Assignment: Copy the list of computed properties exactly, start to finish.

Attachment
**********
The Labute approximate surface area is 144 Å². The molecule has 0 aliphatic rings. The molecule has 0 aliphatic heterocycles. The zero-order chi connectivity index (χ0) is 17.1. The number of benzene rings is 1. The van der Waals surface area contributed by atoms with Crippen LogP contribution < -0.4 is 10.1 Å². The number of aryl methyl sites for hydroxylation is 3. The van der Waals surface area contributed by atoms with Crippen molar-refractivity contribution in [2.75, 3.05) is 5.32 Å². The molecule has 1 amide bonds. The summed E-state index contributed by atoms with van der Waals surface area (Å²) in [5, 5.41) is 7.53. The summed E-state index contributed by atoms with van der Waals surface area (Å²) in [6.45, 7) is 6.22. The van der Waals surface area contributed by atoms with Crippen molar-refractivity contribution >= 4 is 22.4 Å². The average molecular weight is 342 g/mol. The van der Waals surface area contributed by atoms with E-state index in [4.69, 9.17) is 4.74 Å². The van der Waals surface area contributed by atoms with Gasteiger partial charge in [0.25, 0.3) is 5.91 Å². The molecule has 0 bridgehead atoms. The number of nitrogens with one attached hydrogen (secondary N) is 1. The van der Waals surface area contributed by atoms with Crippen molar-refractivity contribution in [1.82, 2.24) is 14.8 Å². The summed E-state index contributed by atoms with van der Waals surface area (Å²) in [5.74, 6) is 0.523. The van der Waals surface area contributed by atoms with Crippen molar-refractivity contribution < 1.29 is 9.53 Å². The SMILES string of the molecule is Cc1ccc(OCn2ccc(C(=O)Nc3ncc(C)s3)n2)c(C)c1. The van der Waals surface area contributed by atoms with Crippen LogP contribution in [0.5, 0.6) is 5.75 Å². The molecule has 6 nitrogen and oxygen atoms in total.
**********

The Labute approximate surface area is 144 Å². The molecule has 0 aliphatic rings. The molecule has 0 aliphatic heterocycles. The zero-order chi connectivity index (χ0) is 17.1. The number of benzene rings is 1. The van der Waals surface area contributed by atoms with Crippen LogP contribution < -0.4 is 10.1 Å². The number of aryl methyl sites for hydroxylation is 3. The van der Waals surface area contributed by atoms with Crippen molar-refractivity contribution in [2.75, 3.05) is 5.32 Å². The molecule has 1 amide bonds. The summed E-state index contributed by atoms with van der Waals surface area (Å²) in [5, 5.41) is 7.53. The summed E-state index contributed by atoms with van der Waals surface area (Å²) in [6.45, 7) is 6.22. The van der Waals surface area contributed by atoms with Crippen molar-refractivity contribution >= 4 is 22.4 Å². The average molecular weight is 342 g/mol. The van der Waals surface area contributed by atoms with E-state index in [4.69, 9.17) is 4.74 Å². The van der Waals surface area contributed by atoms with Gasteiger partial charge in [0.25, 0.3) is 5.91 Å². The molecule has 0 bridgehead atoms. The number of nitrogens with one attached hydrogen (secondary N) is 1. The van der Waals surface area contributed by atoms with Crippen molar-refractivity contribution in [1.82, 2.24) is 14.8 Å². The summed E-state index contributed by atoms with van der Waals surface area (Å²) in [5.74, 6) is 0.523. The van der Waals surface area contributed by atoms with Crippen molar-refractivity contribution < 1.29 is 9.53 Å². The SMILES string of the molecule is Cc1ccc(OCn2ccc(C(=O)Nc3ncc(C)s3)n2)c(C)c1. The van der Waals surface area contributed by atoms with Crippen LogP contribution in [0.5, 0.6) is 5.75 Å². The molecule has 6 nitrogen and oxygen atoms in total.